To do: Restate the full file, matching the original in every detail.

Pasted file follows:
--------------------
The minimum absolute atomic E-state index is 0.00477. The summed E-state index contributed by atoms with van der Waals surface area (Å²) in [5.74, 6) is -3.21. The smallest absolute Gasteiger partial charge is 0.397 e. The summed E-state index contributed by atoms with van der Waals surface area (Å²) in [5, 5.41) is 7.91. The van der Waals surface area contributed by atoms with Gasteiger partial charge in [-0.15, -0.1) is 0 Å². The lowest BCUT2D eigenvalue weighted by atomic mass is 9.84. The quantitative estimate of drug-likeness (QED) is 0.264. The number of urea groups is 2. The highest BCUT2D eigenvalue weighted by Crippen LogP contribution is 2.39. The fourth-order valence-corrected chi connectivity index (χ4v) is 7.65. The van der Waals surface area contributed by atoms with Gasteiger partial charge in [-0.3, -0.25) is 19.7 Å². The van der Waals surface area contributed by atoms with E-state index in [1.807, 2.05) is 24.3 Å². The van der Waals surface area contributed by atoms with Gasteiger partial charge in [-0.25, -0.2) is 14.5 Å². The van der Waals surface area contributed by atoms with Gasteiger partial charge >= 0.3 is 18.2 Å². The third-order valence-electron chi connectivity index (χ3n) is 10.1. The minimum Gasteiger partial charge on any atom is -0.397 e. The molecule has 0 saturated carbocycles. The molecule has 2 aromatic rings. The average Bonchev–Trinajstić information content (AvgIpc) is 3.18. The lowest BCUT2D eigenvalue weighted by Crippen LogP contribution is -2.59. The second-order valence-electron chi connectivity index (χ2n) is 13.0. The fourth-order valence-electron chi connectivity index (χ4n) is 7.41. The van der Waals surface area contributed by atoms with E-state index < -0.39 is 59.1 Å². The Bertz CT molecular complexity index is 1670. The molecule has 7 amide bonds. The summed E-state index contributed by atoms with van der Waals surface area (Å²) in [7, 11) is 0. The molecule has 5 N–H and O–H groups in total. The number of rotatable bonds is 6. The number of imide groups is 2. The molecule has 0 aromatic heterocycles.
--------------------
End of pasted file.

The minimum absolute atomic E-state index is 0.00477. The summed E-state index contributed by atoms with van der Waals surface area (Å²) in [5.74, 6) is -3.21. The smallest absolute Gasteiger partial charge is 0.397 e. The summed E-state index contributed by atoms with van der Waals surface area (Å²) in [5, 5.41) is 7.91. The van der Waals surface area contributed by atoms with Gasteiger partial charge in [-0.15, -0.1) is 0 Å². The lowest BCUT2D eigenvalue weighted by atomic mass is 9.84. The quantitative estimate of drug-likeness (QED) is 0.264. The number of urea groups is 2. The highest BCUT2D eigenvalue weighted by Crippen LogP contribution is 2.39. The fourth-order valence-corrected chi connectivity index (χ4v) is 7.65. The van der Waals surface area contributed by atoms with Gasteiger partial charge in [-0.3, -0.25) is 19.7 Å². The van der Waals surface area contributed by atoms with E-state index in [1.807, 2.05) is 24.3 Å². The van der Waals surface area contributed by atoms with Gasteiger partial charge in [-0.25, -0.2) is 14.5 Å². The van der Waals surface area contributed by atoms with Gasteiger partial charge >= 0.3 is 18.2 Å². The third-order valence-electron chi connectivity index (χ3n) is 10.1. The minimum Gasteiger partial charge on any atom is -0.397 e. The molecule has 0 saturated carbocycles. The molecule has 2 aromatic rings. The average Bonchev–Trinajstić information content (AvgIpc) is 3.18. The lowest BCUT2D eigenvalue weighted by Crippen LogP contribution is -2.59. The second-order valence-electron chi connectivity index (χ2n) is 13.0. The fourth-order valence-electron chi connectivity index (χ4n) is 7.41. The van der Waals surface area contributed by atoms with E-state index < -0.39 is 59.1 Å². The Bertz CT molecular complexity index is 1670. The molecule has 7 amide bonds. The summed E-state index contributed by atoms with van der Waals surface area (Å²) in [7, 11) is 0. The molecule has 5 N–H and O–H groups in total. The number of rotatable bonds is 6. The number of imide groups is 2. The molecule has 0 aromatic heterocycles.